Mark was surprised at how
easily I gave in and let him order a kit for a dome-like
What he didn’t know is that I was envisioning filling in all those
triangles with wattle and daub.
Wattle and daub is of
those ancient building techniques that is completely green — you can
often make structures out of all on-farm materials, and when their life
ends, they can just rot down in the compost pile. Specifically,
wattle and daub fills the walls between structural timbers with a woven
mesh of flexible branches (like a basket) plastered with mud, then
often covers that with a coat of limewash.
Although wattle and daub
walls won’t last forever, if you provide a large roof overhang and some
sort of foundation to keep them dry, they can go a good distance.
We even have an intern at the moment to make all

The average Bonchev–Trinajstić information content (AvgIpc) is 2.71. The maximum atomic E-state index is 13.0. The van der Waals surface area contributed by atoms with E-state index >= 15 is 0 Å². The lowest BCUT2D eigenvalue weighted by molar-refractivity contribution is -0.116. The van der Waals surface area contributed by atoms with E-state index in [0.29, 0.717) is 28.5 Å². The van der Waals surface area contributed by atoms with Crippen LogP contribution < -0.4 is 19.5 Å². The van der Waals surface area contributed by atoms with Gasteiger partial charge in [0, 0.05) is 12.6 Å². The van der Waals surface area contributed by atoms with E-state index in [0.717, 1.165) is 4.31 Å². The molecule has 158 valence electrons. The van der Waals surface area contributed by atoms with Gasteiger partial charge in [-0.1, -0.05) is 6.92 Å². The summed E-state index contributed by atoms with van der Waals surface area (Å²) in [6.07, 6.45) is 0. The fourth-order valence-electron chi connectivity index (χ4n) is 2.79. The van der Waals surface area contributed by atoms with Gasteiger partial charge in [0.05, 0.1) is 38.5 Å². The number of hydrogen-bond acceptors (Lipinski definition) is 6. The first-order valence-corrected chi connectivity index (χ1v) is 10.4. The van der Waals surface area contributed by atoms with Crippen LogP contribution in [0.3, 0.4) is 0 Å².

the labor realistic. The primary trouble is…we don’t have clay.
You’d think we do, from the
wet mess we slog through during the winter, but our soil is actually
primarily silt, which doesn’t do the same job. Quality daub is
made by mixing 70% clay with 30% sand, then adding the same amount (by
weight) of chopped straw. The straw may be left out in cold and
wet climates, but clay is an integral component no matter where you
are. A jar
test is a simple way to determine the composition of your soil, and
in our case, even the “clay” deposit down by the creek turns out to be
Mark wants to go
entirely traditional and just coat the walls of the new coop with metal
siding, but I haven’t given up quite yet. I’ve got a couple of
other places I want to test for clay, and I suspect there are also some
other green building techniques that would work well with
dry to keep hens (and wattle and daub walls) happy.